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NAPA Book- 63位講者 12.10

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Published by youcheng524, 2018-12-10 19:13:50

e-NAPA2018 BooKlet

NAPA Book- 63位講者 12.10







DATE: DEC 17 – 19, 2018

Hotel National, Taichung, Taiwan

NAPA 2018


Monday - December 17, 2018

Session-1: Cancer (Precision Medicine) (10:00-12:00)

Chairs: Dr. Young-Joon Surh & Dr. Chin-Kun Wang

1. Dr. Young-Joon Surh, Collage of Pharmacy, Seoul National University (Republic of
Modulation of tumor microenvironment by bioactive natural products

2. Dr. Johji Inazawa, Kyoto Prefectural University of Medicine and Tokyo Medical and
Dental University (Japan)
Exploring novel cancer-related microRNAs and their diagnostic and therapeutic
potentials in Personalized Cancer Medicine (PCM)

3. Dr. Akira Murakami, University of Hyogo (Japan)
Phytochemicals may exhibit bioactivities via hormesis: roles of proteo-stress and

4. Dr. Danny N. Dhanasekaran, Stephenson Cancer Center (USA)
Targeting Cancer Metabolism for Ovarian Cancer Therapy---Nutrition-based
intervention for metabolic vulnerabilities

5. Dr. Chinthalapally V. Rao, University of Oklahoma Health Sciences Center (USA)
Targeting Precursor Lesions of Pancreatic Cancer Prevention-targeting PanINs and

1! 3

NAPA 2018

Dr. Jian-Bo Xiao,

Professor, Institute of Chinese Medical Sciences,
State Key Laboratory of Quality Research in Chinese Medicine,
University of Macau, Macau, China.
Email: [email protected]

Metabolites of polyphenols in cancer cells

Jian-Bo Xiao*

1 Institute of Chinese Medical Sciences, State Key Laboratory of Quality Research in Chinese
Medicine, University of Macau, Taipa, Macau, China


Dietary polyphenols are most important phytochemicals in our diets. The function,
bioactivities, and pharmacology of polyphenols have been widely investigated. We have
comprehensively explored the structure-stability relationship of natural polyphenols in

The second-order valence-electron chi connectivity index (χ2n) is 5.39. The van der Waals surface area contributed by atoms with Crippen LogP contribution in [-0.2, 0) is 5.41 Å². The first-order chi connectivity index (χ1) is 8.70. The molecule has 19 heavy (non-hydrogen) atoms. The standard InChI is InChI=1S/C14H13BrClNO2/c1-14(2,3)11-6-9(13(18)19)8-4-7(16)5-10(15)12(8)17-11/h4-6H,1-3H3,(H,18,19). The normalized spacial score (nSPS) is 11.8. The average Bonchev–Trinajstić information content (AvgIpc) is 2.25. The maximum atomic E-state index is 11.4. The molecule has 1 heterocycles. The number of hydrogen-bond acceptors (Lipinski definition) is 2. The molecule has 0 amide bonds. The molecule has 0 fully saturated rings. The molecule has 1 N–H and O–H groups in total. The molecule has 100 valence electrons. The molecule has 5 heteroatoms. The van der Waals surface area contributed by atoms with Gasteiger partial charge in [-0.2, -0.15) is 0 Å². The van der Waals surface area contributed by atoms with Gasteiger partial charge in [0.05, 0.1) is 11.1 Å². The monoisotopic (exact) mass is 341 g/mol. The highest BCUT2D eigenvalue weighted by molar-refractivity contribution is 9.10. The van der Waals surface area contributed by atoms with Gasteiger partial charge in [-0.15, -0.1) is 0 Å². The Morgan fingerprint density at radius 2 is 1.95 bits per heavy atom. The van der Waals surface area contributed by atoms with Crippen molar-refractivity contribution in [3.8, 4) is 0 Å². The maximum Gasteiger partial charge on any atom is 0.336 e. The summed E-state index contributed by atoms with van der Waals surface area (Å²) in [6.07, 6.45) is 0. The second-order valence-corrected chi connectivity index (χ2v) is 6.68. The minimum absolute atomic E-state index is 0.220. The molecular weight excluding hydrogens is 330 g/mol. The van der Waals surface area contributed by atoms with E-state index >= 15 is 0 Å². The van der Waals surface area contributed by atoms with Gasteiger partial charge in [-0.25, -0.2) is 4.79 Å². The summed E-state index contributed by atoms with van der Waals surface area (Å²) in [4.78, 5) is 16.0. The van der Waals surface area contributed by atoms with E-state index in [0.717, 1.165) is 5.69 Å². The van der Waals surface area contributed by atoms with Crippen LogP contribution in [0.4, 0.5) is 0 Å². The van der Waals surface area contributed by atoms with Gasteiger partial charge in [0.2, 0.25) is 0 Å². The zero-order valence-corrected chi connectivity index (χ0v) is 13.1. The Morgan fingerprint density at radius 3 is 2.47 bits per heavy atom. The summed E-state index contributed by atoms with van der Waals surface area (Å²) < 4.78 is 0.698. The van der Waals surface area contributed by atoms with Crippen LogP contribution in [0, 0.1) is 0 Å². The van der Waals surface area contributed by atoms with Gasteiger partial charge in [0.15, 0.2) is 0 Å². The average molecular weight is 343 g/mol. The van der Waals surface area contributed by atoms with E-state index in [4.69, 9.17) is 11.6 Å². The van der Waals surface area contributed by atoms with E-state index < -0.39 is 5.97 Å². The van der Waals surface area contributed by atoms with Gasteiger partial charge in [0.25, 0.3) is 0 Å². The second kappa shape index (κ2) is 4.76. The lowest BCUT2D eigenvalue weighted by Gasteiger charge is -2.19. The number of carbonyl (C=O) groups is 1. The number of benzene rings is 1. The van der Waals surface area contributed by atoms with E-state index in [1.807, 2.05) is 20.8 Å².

DMEM medium without cells. Polyphenols with catechol or pyrogallol structure were
evidently instable in DMEM medium without cells. We further investigated the metabolites
of quercetin and luteolin when incubated with several cells (cancer and normal) at 37 °C in
5% CO2 for 48 h. The metabolites of quercetin were found to be the glucuronide, sulfate and
methylate of its oxidized quinone. The metabolites of luteolin were found to be its
glucuronide, sulfate and methylated form. The metabolites were quite different from different
cells. We further investigated what really happened for polyphenols in A549 cell, HepG2 cell
and Caco-2 cell.

Acknowledgements: This work was financially supported by Multi-Year Research Grant of
University of Macau (MYRG2018-00169-ICMS) and Start-up Research Grant from
University of Macau (SRG2015-00061-ICMS-QRCM).

Keywords: Polyphenols, metabolites, quercetin and luteolin, cancer cells.


NAPA 2018

Dr. Chin-Kun Wang,

Professor, Chung Shan Medical University,
Taichung, Taiwan
President of ISNFF/NST, Fellow of IUFOST,
Email: [email protected]

Helicobacter pylori-induced cancer and food bioactives

Chin-Kun Wang

Former President, Chung Shan Medical University (CSMU)
Honorary President, Nutritional Society of Taiwan


Burdock complex constituted by burdock (Arctium lappa), angelica (Angelica sinensis),
gromwell (Lithospermum erythrorhizon) and sesame (Sesamum indicum) oil, which are
commonly used in Chinese medicine. The inhibitory and preventive effects of these herbs on
H. pylori remain unknown. The aim of this study was to use clinical trial to investigate the
inhibition of H. pylori infection by the supplement of burdock complex and cell model to
understand the detailed mechanism. H. pylori were measured by C13- urea breath test (UBT).
The H. pylori positive subjects (UBT> 10‰, n= 36) were recruited. Burdock or placebo was
taken for 8 weeks and 2 weeks of follow-up period after administration. The UBT, blood
sample, antioxidant capacity, total phenol, and inflammatory markers were analysed at the
initial, 4th, 8th and 10th weeks. In cell model, the AGS cell was treated with burdock complex